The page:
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Maintaining resting potential


  • The sodium-potassium pumps maintain the ineven distribution of sodium and potassium ions. These are transmembrane proteins (like the channels).
  • 2 Potassium ions are pumped into the membrane, for every 3 Sodium ions pumped out.


  • Potassium ion channels are open, so K+ ions diffuse out.
  • Sodium ion channels are closed, so cannot move in.


  • COO- and soluble negative proteins remain in the axon.


  • Axon membrane is 100 times more permeable to potassium ions than sodium ions.
  • Potassium ions diffuse out fast, as they are high in concentration.
  • Outside of the membrane is more positive than the inside.
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NERVE IMPULSE + Depolarisation

Impulse occurs from changes of Na+ and K+ permeability of the nerve cell membrane, leading to potential difference and an action potential.


  • Suitable stimulation of an axon results in change of potential across the membrane from a negative value to a postive value inside the membrane.
  • The membrane is said to be depolarised.
  • Membrane has the action potential of+40mV

Results from:

  • A sudden increase of permeability to Na+,
  • allowing a sudden influx of Na+ ions INTO the membrane.
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Repolarisation, Ultrapolarisation Refractory perio


  • K+ diffuse out quickly.
  • This is called repolarisation.


  • There is an overshoot of K+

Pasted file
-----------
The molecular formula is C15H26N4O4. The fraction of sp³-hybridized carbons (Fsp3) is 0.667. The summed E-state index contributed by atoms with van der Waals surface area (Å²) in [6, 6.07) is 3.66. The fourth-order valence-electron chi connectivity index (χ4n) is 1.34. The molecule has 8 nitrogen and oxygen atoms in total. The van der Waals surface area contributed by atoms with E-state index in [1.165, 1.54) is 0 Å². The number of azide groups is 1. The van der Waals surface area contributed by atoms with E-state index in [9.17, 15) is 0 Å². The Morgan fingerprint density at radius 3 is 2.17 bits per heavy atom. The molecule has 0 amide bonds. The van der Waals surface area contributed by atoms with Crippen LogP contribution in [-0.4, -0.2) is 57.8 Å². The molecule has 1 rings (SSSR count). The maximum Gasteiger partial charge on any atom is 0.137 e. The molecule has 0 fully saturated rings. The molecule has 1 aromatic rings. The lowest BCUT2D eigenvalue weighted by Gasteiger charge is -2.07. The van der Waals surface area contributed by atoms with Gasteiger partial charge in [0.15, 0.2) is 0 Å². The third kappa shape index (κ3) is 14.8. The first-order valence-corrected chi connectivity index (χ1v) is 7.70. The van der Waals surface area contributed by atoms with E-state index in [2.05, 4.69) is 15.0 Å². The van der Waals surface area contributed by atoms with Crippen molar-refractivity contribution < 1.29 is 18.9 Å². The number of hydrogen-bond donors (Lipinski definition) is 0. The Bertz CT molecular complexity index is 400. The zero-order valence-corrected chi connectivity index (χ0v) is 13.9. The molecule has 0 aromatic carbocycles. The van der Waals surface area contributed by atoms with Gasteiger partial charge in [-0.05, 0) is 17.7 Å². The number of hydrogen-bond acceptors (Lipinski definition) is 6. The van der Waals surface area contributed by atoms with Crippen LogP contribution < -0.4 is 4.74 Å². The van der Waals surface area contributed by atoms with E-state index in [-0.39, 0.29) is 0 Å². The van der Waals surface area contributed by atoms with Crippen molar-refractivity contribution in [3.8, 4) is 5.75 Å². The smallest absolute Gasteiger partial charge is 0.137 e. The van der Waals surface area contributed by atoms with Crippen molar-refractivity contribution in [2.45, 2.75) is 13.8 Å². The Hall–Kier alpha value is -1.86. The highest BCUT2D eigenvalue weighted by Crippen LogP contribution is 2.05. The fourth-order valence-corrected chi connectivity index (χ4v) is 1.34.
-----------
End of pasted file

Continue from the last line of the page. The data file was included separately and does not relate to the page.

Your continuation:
• Membrane is around -90mv

Refractory Period

  • The membrane returns to resting potential.
  • The sodium-potassium pump restores ionic balance.
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Refractory period effects

  • Another action potential cannot be generated.
  • This ensures a undirectional impulse and a limiting frequency.
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All or nothing law

  • Changes in the intensity of the stimulus do not affect the size of the action potential.
  • If the intensity is below the threshold, no action potential occurs.

Fails to react threshold potential, as too few sodium gates are opened.

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Transmission and myelination


The propagation of nerve impulse involves the stimulation of the next part of the membrane by local electric currents, causing depolarisation.


The depolarisation passes along the axon of the neurone, with repolarisation occurring just behind it. The next section of the axon is depolarised by local electric currents behind it.

MYELINATION and speed of conduction

  • Speeds up rate of transmission of impulses by increasing the distance over which the local currents can bring about depolarisation.
  • Speed of conduction also relies on diameter of the axon.
  • Greater the diameter, the greater the velocity of conduction.

Saltatory conduction- Transmission of a nerve impulse along a myelinated axon in which the action potential jumps from one node of Ranvier to another.

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Physiology of Synapse 6 points


  • Synaptic knob
  • synaptic vesicle
  • mitochondria
  • pre-synaptic membrane
  • synaptic cleft
  • post-synaptic membrane.